There is fraud in the land, and this fraud has been escalating in bountiful dimension since the beginning of this democratic dispensation. The fraud I talk about is a fraud masquerading as goodwill: a fraud of gift giving. How can gift giving be a fraud? Well, this is Nigeria, anything can be anything. Our public officials have since elevated the game of bribery and corruption and have come up with a system that has turned the African culture of giving on its head! They have again demonstrated their willingness not just to commit fraud in monumental proportion against the constitution, but to loot the public treasury for their own selfish use.
Last week, in the resource rich yet monumentally impoverished state of Ekiti, the current governor otherwise known as a thug amongst many loyal Ekiti citizens residing at home and abroad came up with a fine gimmick. It was a gimmick of gift distribution. From brand new cars to royal fathers, to impromptu Christmas bonus to civil servants and even more laughable a three million naira gift to the opposition party in the state (the Alliance for Democracy), Governor Fayose elevated the game this new year! While the royal (jeun-jeun) fathers accepted the gift and became automatic second term campaigners for Fayose, the AD and even poor civil servants had the moral fiber to reject it! Shame onto you, my dear Kabiyesis! Truth being said, Governor Fayose started this practice before he even assumed office. A very generous giver by any standard, he wisely gave gifts into the government house when he confronted the scion of the Adebayo family in the last election. But can Ekiti people be bribed with gifts? Yes they can. Before we subject the Governor let us examine the legal implication of what is going on, as well as its history in our nation.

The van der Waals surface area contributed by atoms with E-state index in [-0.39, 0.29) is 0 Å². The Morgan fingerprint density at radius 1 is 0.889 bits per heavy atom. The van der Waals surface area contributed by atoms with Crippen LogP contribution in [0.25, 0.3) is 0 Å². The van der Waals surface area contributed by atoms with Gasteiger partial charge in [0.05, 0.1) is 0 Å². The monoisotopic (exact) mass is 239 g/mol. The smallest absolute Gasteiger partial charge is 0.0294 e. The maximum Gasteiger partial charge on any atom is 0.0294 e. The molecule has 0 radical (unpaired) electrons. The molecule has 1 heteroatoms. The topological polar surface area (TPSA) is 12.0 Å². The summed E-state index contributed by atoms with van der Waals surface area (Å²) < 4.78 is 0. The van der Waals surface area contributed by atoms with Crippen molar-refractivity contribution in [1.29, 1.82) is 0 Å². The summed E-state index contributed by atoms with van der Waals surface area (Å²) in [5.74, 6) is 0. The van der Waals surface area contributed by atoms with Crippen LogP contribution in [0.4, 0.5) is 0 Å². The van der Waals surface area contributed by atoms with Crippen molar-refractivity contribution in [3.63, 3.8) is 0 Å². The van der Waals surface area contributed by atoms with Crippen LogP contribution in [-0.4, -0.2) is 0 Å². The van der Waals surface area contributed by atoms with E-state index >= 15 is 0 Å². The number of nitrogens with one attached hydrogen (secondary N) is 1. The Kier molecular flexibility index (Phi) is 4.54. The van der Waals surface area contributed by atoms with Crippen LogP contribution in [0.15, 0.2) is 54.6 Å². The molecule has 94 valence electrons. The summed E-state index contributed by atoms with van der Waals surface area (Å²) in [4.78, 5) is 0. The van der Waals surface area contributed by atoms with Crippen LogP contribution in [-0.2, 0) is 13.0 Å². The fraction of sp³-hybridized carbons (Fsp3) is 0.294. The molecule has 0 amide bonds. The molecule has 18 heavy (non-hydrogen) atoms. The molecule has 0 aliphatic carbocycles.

Since the inception of the current term of public officials, gift giving has come in three main shapes and sizes: constituency projects are the most favored method. This method allows the Governors to buy their legislators and compromise them. It involves including in the annual budget an amount for legislators to implement specific projects in their areas. Being the usual thieves that they are, most legislators forget that this power exceeds the provision of the constitution regarding the separation of powers. Indeed, instead of legislating they enter the murky world of contracts award and kickbacks. The high powered Governor’s cronies also pretend to be looking away while these legislators loot their community coffers while ensuring that the boss of the state is also preserved in due time. Compromise indeed begets compromise.
The second method is association by marriage. May be you have not noticed yet, all the political elites are marrying their third, fourth and sixth wives. In a continent where agrarian Benin republic and Togo just outlawed polygamy, the Nigerian elites are expanding the frontiers of this age long tradition into the field of political gerrymandering and bribery. This is how it works; you marry the daughter of your godfather and donate state funds (surreptitiously from the Governor’s office or Local Government Chairman’s security votes) to your new in-law all in the name of the state. The normal speech given at this public show of shame usually credits such gift to the good works the political godfather have been doing for the state or local government since inception, including looting the treasury with you. Chikena! Who can say never? It happened in Kogi, Borno and Katsina states and it will happen again! Even the President’s own men have done it, and expect more of it as 2007 draw nigh.